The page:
MAGNAY: Erin, the driver remains hospitalized. As for the lioness, she's been moved to a separate part of the park, away from the public. There are no plans to euthanize her -- Erin.

BURNETT: All right. Diana, thank you very much, from Johannesburg tonight.

Joining me now, a wildlife biologist, Jeff Corwin, host of "The Jeff Corwin Experience" on Animal Planet.

Jeff, you just heard the man from the lion park telling OUTFRONT, look, they're not taking responsibility for the fatal lion attack. And we actually spoke to a director of operations there. He told us, quote, "If the rules had been followed, this wouldn't have happened." The rules being doors locked, window up.

Do you agree?

JEFF CORWIN, WILDLIFE BIOLOGIST: I do agree. These are wild animals. They're very powerful. They are the top predator in Africa.

And you have to remember that these animals are not living in a truly wild state. They have been raised by human beings. They're conditioned to be fed by human beings, so that sort of natural defense mode to pull back from the presence of human beings isn't there.

So, it seems from what I have heard from this place, that if you follow the rules and you keep your doors locked and your windows up, your risk of harm is pretty low.

BURNETT: Now, there have been three attacks at this park in just the past few months. I just want to play again the video for you of the lion opening the car door. This is at another park, but I mean, just to show you how ingenious these animals can be, right? She comes over and opens the door.

Now, that door was not locked. Just to show people, they're incredibly fast, incredibly smart. And you point out, they're used to humans.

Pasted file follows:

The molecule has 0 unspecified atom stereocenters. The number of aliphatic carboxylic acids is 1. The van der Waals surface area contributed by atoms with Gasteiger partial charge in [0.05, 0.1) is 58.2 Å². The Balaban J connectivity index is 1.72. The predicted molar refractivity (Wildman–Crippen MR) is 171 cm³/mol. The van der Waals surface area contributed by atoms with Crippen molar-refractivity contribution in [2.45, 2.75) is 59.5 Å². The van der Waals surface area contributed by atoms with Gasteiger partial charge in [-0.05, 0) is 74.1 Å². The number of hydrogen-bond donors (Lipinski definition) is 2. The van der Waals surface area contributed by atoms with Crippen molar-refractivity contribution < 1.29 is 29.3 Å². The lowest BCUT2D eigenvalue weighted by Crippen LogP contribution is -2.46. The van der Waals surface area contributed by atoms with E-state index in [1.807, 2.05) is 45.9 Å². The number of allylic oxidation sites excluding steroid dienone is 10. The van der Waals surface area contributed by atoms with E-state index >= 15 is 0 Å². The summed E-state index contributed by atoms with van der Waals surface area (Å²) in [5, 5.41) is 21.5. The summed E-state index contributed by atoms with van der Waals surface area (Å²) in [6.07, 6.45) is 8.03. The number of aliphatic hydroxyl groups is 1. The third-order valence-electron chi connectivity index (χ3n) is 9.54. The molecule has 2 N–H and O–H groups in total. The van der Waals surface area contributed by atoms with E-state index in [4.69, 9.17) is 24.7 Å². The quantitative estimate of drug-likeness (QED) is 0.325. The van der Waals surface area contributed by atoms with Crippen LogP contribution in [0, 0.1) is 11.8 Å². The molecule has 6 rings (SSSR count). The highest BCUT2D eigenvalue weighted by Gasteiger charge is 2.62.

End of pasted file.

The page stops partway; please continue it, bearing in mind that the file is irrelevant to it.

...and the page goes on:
Do they now view these cars as essentially a meal ticket in a park like this where they're raised with humans?

CORWIN: Well, I think these lions view human beings as a meal ticket. Their total survival is dependent on people. Every day, they see people that deliver them fresh meat to eat, all their husbandry, all their sanitary stuff is maintained and security by human beings.

[19:50:05] So, they don't have any fear of human beings. So, for them, something like a car is just a toy. But what it shows you, Erin, is how quickly that can happen, how quickly things can go wrong.

BURNETT: So, you know, when we look at the attacks before, in March, a lion attacks an Australian tourist through a window at this park, and he said look, blamed himself, the window was down. He posted gruesome pictures of the wounds on his legs. What is that attracts lions to the open car windows?

CORWIN: Well, you have to imagine, if the window was closed, there is no stimulation, there is no sound. The lion would see itself in the reflection. There are no smells.

But when the window comes down and arms are dangling out, that's a natural enticement for that lion to approach. They are by nature very curious creatures. Now, it has smells, it has sounds, maybe there's food in the automobile, all these things increasing an opportunity for disaster like to unfold.

BURNETT: So, Jeff, you know, we also have reported that the lioness who killed this American woman -- I mean, it is a tragedy, she's been put in another area of the park but not euthanized. Is that the right thing to do? I mean, after all, there was no mal- intent on the part of this lion.

CORWIN: The lion was doing what a lion does. They're powerful, cunning, incredibly complex predators.

They are the number one feline predator in all of Africa. Also to note about this particular lion, she had cubs and she was also breeding as well. So, who knows who that might have influenced her defensive behavior, how she protects members of her pride. And it's amongst these lions where the females do most of the work when it comes to hunting and defending their offspring.